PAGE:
To the ‘open door’-policy, which has led to export-oriented growth and strong technology transfers since 1978, now has been added a ‘go out, go global’-policy. Enterprises are stimulated to go abroad, to engage in take-overs and investments in the West. This should further the conversion from a labour-intensive to a high-tech economy. Since last year the amount of FDI (foreign direct investments) leaving China about equalled the amount entering the country, nearly 100 billion dollars. At the end of 2014 there were 107 Chinese SOEs present in 8515 branches in 150 countries. Their activities, in the past mainly in the sectors of resources and mining, are shifting now towards leading industries, finances and real estate. Among those Chinese enterprises abroad 70% are SOEs, but also private enterprises are coming to the fore. A few examples: Geely bought Volvo, Lenovo bought the pc division of IBM. Also worth mentioning are China Ocean Shipping (Group) Company (COSCO) that already possesses part of the Greek port of Piraeus and intends to acquire the rest in the framework of the privatisations that the EU imposes on Greece. And finally: 50 Chinese enterprises, 49 of them SOEs, are among the 500 biggest in the world.
At the moment it is impossible to conceive the future of this trend and its consequences. There may be consequences for China’s foreign policy. How will the government of China adapt to its economy being more and more closely knit to global capitalism? How will it react if Chinese enterprises deem that their interests in the West are menaced? The main question however is most probably what this interconnectedness means for the socialist project in China itself. The biggest SOEs and private enterprises by now are prepared to enter into the competition with the most powerful Western monopolies. This substantially corroborates the social stratum of capital owners, administrators and managers who don’t want to have anything to do with Marxism anymore.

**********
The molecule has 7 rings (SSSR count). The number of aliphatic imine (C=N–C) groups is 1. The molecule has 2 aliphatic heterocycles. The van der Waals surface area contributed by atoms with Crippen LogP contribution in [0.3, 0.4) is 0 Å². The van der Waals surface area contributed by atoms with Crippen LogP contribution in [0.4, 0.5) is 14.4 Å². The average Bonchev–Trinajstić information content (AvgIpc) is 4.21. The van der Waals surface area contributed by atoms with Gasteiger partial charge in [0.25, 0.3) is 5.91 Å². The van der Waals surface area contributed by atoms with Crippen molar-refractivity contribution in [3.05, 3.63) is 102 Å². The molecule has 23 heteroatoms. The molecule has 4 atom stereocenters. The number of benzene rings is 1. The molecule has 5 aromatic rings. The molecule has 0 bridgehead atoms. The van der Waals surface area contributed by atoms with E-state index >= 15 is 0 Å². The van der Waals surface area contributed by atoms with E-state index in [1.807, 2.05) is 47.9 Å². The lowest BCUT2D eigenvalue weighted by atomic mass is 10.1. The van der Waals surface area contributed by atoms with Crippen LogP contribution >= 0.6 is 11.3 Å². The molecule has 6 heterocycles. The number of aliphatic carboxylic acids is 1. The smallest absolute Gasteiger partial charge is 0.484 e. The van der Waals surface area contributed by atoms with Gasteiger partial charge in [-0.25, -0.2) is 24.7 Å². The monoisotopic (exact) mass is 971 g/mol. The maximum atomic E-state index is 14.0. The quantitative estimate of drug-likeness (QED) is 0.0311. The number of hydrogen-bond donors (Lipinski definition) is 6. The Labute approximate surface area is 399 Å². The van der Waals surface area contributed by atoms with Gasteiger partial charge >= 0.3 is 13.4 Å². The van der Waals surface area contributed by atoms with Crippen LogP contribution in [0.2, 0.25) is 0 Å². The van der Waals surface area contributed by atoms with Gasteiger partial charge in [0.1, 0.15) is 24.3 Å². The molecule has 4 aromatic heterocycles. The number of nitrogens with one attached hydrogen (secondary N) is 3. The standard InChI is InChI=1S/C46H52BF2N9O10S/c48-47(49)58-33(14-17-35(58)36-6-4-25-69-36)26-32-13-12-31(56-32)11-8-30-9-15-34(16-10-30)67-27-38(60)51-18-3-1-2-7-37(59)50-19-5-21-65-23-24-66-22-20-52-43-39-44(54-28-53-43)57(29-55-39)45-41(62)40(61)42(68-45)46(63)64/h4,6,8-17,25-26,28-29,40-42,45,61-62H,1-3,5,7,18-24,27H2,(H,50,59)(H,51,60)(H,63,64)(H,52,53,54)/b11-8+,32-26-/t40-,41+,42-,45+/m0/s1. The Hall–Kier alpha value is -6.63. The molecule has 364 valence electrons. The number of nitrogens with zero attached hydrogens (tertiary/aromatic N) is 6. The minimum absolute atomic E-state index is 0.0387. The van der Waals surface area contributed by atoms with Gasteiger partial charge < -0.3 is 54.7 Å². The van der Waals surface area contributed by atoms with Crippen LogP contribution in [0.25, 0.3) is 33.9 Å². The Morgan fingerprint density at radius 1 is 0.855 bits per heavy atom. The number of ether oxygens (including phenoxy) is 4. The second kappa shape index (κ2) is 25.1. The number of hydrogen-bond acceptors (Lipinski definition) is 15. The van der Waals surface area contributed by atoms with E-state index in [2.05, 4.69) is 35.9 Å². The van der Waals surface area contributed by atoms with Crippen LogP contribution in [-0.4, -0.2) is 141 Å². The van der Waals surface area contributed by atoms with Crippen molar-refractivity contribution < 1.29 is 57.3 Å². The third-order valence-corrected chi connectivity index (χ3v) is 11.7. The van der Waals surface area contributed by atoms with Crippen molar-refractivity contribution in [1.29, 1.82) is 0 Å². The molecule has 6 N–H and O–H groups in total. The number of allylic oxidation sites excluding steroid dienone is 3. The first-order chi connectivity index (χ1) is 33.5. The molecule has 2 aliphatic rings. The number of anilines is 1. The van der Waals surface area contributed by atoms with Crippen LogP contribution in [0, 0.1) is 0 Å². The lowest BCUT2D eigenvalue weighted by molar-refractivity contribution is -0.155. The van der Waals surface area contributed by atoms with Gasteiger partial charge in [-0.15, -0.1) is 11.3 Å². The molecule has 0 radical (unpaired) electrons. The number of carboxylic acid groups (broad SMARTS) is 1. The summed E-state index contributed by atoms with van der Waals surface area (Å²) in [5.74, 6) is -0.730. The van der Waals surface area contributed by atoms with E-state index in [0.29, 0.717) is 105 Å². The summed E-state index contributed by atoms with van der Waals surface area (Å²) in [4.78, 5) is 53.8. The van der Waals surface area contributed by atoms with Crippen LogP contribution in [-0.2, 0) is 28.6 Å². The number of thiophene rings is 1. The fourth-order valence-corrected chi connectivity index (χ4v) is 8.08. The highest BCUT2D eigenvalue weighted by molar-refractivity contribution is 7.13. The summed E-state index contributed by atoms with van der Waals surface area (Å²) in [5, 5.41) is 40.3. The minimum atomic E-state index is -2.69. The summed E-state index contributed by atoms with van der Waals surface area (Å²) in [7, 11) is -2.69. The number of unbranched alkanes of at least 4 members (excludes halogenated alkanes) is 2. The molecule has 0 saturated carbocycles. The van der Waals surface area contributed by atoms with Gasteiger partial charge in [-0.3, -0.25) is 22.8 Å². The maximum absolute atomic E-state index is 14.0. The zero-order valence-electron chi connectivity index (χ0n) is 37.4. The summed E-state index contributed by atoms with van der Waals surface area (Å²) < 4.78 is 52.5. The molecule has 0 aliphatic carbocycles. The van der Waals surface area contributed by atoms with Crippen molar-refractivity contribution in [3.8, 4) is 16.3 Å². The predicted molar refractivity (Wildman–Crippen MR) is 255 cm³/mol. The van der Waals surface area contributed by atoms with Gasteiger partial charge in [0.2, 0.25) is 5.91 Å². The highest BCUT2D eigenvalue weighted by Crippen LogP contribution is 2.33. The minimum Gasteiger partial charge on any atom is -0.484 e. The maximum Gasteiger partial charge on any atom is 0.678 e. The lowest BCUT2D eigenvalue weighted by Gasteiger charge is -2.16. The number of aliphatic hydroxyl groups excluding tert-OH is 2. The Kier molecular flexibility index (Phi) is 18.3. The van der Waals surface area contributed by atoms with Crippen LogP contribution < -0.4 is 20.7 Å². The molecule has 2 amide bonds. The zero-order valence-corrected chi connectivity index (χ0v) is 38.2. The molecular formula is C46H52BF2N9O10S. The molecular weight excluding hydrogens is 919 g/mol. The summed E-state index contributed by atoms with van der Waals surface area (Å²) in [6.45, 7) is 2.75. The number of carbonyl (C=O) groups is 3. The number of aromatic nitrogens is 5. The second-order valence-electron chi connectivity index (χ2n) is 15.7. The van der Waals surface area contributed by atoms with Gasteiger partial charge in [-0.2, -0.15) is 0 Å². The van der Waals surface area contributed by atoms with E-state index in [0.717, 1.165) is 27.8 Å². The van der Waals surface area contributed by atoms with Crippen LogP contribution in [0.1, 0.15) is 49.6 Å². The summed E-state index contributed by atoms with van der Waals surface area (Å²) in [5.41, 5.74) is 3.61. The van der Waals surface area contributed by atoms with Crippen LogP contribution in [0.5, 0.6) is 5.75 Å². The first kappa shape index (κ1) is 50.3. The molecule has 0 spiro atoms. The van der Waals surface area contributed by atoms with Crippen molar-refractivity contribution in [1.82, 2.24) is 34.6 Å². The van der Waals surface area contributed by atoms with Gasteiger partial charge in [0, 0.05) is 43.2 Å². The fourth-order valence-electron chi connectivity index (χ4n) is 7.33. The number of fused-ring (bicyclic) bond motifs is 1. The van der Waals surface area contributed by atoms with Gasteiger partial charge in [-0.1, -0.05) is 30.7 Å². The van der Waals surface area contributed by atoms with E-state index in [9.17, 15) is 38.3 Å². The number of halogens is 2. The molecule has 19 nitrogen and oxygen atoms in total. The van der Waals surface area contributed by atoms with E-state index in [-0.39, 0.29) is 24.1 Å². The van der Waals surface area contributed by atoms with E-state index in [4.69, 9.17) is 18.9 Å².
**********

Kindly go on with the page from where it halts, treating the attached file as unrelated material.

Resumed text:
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From the floor came a lot of questions. We confine ourselves here to the ones about the main theme
1. What about questionable and even racist Chinese practices in Africa?
2. Would certain African countries not ‘pay back’ China for all its investments by defecting into alliances with the US or Europe?
To those questions Jenny Clegg and Jo Cottenier responded in a rather consentient way.
1. In Africa there are sometimes racist attitudes among the people on both the African and Chinese sides. They have to be opposed (and usually are) by the officials of respective governments.
2. China may certainly run the risk of ‘ingratitude’, but will not deviate from its unconditionality. The African governments on the other hand may well take China as a model for emulation to a certain extent. It has been said that China may turn into a new imperialist power, but imperialism presupposes monopoly capitalism and resource looting, which neither China nor the BRICS in general can be accused of. The relations between China and African countries are about the exchange of investment, knowhow and end products for resources.
Remaining points of debate between Jo Cottenier and Jenny Clegg
According to Jo Cottenier the main contradiction is that between imperialism and socialism. Jenny Clegg thinks that Lenin once said “whoever expects a ‘pure’ social revolution will never live to see it”.
Another difference of opinion is on the question whether war is inevitable under imperialism or not. Jo Cottenier is certain this is the case. Jenny Clegg on the other hand believes that there is surely a danger of war, and that the peoples have to take that into account, but must not lose hope of avoiding war.